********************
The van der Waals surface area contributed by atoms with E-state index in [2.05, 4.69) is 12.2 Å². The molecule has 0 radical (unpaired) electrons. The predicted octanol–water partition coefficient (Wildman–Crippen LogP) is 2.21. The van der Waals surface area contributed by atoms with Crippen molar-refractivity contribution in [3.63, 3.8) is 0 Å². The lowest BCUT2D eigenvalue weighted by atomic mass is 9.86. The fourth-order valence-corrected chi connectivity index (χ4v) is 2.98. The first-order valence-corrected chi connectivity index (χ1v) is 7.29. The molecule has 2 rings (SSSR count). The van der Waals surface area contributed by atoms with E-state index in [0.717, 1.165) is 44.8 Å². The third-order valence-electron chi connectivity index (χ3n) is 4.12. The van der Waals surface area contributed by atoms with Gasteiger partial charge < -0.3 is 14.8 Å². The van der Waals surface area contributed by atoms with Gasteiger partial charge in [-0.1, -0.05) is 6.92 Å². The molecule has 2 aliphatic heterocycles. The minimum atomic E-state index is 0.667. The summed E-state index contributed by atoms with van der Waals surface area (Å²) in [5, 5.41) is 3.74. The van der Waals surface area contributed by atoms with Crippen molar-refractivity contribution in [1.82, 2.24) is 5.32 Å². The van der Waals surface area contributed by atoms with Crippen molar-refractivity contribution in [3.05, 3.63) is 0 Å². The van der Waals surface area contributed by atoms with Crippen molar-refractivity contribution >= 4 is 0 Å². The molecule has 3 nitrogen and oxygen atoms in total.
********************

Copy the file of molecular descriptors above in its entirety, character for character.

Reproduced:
The van der Waals surface area contributed by atoms with E-state index in [2.05, 4.69) is 12.2 Å². The molecule has 0 radical (unpaired) electrons. The predicted octanol–water partition coefficient (Wildman–Crippen LogP) is 2.21. The van der Waals surface area contributed by atoms with Crippen molar-refractivity contribution in [3.63, 3.8) is 0 Å². The lowest BCUT2D eigenvalue weighted by atomic mass is 9.86. The fourth-order valence-corrected chi connectivity index (χ4v) is 2.98. The first-order valence-corrected chi connectivity index (χ1v) is 7.29. The molecule has 2 rings (SSSR count). The van der Waals surface area contributed by atoms with E-state index in [0.717, 1.165) is 44.8 Å². The third-order valence-electron chi connectivity index (χ3n) is 4.12. The van der Waals surface area contributed by atoms with Gasteiger partial charge < -0.3 is 14.8 Å². The van der Waals surface area contributed by atoms with Gasteiger partial charge in [-0.1, -0.05) is 6.92 Å². The molecule has 2 aliphatic heterocycles. The minimum atomic E-state index is 0.667. The summed E-state index contributed by atoms with van der Waals surface area (Å²) in [5, 5.41) is 3.74. The van der Waals surface area contributed by atoms with Crippen molar-refractivity contribution in [1.82, 2.24) is 5.32 Å². The van der Waals surface area contributed by atoms with Crippen molar-refractivity contribution in [3.05, 3.63) is 0 Å². The van der Waals surface area contributed by atoms with Crippen molar-refractivity contribution >= 4 is 0 Å². The molecule has 3 nitrogen and oxygen atoms in total.